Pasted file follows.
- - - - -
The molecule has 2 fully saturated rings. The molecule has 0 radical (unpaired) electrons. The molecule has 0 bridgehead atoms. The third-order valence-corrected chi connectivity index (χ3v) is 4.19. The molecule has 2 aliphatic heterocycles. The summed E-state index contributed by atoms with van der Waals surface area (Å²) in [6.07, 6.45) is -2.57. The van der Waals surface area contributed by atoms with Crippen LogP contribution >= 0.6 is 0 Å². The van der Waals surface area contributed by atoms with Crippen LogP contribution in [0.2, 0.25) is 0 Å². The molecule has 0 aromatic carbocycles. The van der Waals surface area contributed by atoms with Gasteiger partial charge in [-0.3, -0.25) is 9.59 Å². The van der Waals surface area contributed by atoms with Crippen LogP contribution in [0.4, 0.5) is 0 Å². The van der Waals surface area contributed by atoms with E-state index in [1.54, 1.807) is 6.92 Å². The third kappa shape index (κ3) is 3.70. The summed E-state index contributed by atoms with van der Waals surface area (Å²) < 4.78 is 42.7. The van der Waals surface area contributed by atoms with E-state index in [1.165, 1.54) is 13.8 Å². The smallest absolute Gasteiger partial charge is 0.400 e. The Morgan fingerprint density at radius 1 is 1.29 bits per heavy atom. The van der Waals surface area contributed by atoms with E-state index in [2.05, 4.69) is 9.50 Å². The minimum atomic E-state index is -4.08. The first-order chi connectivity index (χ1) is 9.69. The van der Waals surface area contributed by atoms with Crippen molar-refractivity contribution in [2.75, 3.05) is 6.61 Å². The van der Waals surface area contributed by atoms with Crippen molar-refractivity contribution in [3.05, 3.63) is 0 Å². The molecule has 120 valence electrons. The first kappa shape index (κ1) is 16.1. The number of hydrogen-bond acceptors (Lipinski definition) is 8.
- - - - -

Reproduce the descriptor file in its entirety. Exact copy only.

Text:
The molecule has 2 fully saturated rings. The molecule has 0 radical (unpaired) electrons. The molecule has 0 bridgehead atoms. The third-order valence-corrected chi connectivity index (χ3v) is 4.19. The molecule has 2 aliphatic heterocycles. The summed E-state index contributed by atoms with van der Waals surface area (Å²) in [6.07, 6.45) is -2.57. The van der Waals surface area contributed by atoms with Crippen LogP contribution >= 0.6 is 0 Å². The van der Waals surface area contributed by atoms with Crippen LogP contribution in [0.2, 0.25) is 0 Å². The molecule has 0 aromatic carbocycles. The van der Waals surface area contributed by atoms with Gasteiger partial charge in [-0.3, -0.25) is 9.59 Å². The van der Waals surface area contributed by atoms with Crippen LogP contribution in [0.4, 0.5) is 0 Å². The van der Waals surface area contributed by atoms with E-state index in [1.54, 1.807) is 6.92 Å². The third kappa shape index (κ3) is 3.70. The summed E-state index contributed by atoms with van der Waals surface area (Å²) < 4.78 is 42.7. The van der Waals surface area contributed by atoms with E-state index in [1.165, 1.54) is 13.8 Å². The smallest absolute Gasteiger partial charge is 0.400 e. The Morgan fingerprint density at radius 1 is 1.29 bits per heavy atom. The van der Waals surface area contributed by atoms with E-state index in [2.05, 4.69) is 9.50 Å². The minimum atomic E-state index is -4.08. The first-order chi connectivity index (χ1) is 9.69. The van der Waals surface area contributed by atoms with Crippen molar-refractivity contribution in [2.75, 3.05) is 6.61 Å². The van der Waals surface area contributed by atoms with Crippen molar-refractivity contribution in [3.05, 3.63) is 0 Å². The molecule has 120 valence electrons. The first kappa shape index (κ1) is 16.1. The number of hydrogen-bond acceptors (Lipinski definition) is 8.